Post-Acquisition Earnings Forecasts: Unintentional Optimism or Strategic Bias?
36 Pages Posted: 13 Dec 2018
Date Written: December 1, 2018
I examine whether and why the completion of an acquisition affects the bias in managers’ earnings forecasts, and three disclosure consequences to understand the source of the bias. I find systematic optimism in acquiring firms’ earnings forecasts after an acquisition. Prior research suggests this bias can arise from an intentional, strategic motive by management or an unintentional, psychological bias. To disentangle these possible explanations, I examine whether the bias varies predictably with acquisition characteristics that enhance managers’ perceived commitment and control to an acquisition, and whether the bias is associated with subsequent disclosure costs. I find post-acquisition forecast optimism is more likely for diversifying acquisitions, relatively-larger acquisitions and acquisitions management completed despite a negative market reaction to its announcement. In addition, post-acquisition forecast optimism is associated with negative disclosure consequences, including lower analyst responses to future forecasts, greater likelihood of a class action lawsuit dismissal, and greater likelihood of CEO departure. Together, these tests support the argument that managers’ optimistic bias is related to unintentional, rather than strategic, optimism regarding the recently completed acquisition.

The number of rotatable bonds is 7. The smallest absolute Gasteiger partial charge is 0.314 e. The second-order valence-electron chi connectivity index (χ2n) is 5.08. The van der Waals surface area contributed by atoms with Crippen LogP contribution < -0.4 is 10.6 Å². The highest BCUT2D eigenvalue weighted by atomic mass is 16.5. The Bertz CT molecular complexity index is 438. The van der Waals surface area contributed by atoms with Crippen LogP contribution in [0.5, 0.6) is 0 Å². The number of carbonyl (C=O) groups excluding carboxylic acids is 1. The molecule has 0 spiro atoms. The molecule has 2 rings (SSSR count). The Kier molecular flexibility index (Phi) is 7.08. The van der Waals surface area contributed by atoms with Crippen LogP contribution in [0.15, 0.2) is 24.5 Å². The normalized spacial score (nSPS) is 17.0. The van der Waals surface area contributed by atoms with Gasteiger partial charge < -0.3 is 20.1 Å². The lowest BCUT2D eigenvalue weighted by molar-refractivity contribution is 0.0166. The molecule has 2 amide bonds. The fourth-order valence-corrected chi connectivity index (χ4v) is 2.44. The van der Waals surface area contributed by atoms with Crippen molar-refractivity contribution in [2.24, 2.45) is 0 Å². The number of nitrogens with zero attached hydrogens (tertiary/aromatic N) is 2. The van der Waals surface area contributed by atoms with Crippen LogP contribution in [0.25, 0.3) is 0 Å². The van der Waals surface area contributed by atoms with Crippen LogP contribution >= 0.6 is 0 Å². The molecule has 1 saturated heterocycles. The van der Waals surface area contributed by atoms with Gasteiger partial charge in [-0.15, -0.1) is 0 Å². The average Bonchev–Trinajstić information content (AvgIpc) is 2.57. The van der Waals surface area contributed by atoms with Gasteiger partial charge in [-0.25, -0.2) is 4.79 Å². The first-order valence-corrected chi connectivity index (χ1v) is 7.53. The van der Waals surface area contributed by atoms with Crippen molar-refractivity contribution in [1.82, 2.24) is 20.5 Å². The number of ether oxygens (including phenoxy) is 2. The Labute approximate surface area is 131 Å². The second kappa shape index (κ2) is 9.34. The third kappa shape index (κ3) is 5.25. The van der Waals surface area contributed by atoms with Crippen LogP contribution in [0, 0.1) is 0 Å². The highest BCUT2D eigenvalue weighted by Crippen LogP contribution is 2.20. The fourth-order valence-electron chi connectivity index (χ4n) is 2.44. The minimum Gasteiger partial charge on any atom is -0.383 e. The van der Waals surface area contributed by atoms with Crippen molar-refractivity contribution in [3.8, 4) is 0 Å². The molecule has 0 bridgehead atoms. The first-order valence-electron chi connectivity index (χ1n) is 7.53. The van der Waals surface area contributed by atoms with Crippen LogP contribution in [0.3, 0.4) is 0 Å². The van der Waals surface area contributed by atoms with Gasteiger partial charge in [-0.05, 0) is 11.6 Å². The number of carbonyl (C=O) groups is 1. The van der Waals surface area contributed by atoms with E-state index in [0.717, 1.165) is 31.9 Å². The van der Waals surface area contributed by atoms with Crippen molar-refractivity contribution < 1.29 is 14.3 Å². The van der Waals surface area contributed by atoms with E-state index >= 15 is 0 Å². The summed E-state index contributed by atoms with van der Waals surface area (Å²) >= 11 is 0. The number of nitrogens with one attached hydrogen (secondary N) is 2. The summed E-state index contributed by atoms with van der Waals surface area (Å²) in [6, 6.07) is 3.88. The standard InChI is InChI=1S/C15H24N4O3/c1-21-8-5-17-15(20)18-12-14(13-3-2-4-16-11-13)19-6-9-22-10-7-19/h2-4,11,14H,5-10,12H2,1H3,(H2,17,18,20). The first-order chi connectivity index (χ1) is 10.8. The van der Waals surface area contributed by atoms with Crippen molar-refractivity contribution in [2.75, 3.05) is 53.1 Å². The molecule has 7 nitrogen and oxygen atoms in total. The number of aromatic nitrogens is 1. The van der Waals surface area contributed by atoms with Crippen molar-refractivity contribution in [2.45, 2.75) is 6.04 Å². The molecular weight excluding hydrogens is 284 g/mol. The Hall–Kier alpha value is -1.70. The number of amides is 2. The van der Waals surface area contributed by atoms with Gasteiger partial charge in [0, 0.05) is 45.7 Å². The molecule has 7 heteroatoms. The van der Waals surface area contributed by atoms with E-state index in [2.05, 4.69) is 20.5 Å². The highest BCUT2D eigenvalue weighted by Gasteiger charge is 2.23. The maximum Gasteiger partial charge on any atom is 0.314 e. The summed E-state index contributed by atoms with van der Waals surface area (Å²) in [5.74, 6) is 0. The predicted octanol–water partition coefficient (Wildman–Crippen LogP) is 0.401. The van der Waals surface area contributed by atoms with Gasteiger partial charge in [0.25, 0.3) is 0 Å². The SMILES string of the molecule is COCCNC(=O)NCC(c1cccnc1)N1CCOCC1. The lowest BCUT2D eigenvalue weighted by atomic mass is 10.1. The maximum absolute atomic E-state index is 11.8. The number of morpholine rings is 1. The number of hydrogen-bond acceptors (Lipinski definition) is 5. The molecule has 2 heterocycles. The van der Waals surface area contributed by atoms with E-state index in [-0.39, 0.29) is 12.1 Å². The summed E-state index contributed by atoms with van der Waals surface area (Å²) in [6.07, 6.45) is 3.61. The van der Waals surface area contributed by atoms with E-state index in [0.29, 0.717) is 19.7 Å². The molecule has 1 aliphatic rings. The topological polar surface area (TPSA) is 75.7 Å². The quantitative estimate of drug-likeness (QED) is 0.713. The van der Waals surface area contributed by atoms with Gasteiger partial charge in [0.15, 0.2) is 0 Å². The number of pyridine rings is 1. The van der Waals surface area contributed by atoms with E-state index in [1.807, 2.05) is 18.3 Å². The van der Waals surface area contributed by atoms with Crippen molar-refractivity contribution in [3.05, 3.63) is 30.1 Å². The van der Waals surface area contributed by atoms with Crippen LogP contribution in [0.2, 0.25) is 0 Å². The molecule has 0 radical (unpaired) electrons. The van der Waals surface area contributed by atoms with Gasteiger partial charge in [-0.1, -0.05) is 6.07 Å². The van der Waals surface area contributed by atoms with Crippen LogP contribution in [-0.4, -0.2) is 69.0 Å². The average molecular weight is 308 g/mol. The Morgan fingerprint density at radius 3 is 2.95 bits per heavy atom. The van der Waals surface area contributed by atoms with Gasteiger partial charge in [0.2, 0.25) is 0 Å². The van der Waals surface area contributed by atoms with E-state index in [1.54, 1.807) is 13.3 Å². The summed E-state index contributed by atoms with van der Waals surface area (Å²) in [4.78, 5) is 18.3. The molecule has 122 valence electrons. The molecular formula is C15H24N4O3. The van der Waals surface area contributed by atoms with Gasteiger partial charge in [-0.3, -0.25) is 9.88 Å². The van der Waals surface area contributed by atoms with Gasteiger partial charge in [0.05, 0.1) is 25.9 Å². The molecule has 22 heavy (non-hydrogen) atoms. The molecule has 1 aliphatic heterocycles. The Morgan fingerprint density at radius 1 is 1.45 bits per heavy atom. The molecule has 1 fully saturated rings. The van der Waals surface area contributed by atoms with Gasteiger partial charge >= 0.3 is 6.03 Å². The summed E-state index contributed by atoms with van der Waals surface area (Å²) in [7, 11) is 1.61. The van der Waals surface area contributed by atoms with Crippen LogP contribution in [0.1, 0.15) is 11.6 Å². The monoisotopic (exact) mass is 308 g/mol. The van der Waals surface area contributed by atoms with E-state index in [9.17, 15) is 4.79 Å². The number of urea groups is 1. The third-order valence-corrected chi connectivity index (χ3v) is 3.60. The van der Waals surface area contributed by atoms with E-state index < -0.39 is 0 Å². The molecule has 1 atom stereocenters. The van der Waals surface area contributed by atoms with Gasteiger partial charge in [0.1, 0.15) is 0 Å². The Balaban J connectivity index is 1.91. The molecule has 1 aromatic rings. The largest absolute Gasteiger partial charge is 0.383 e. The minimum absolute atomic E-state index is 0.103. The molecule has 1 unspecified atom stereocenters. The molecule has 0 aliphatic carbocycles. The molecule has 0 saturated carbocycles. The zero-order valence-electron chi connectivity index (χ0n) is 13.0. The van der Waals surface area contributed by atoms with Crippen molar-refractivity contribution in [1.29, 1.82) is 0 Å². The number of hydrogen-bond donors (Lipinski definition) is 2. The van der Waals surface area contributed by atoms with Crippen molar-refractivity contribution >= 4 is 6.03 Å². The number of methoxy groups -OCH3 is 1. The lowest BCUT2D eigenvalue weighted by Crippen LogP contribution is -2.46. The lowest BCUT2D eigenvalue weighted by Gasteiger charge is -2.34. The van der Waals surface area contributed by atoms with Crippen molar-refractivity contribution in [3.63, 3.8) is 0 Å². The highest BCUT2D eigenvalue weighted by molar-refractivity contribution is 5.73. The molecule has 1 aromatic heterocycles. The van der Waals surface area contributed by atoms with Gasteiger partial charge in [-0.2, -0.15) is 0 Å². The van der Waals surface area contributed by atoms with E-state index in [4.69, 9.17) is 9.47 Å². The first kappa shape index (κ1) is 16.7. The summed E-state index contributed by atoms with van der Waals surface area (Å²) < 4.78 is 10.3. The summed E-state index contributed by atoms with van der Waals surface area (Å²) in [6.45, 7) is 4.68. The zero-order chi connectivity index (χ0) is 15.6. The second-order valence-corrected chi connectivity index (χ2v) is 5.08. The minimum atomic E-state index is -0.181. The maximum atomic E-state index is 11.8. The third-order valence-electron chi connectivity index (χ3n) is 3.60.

Keywords: management forecasts, acquisitions, optimistic bias
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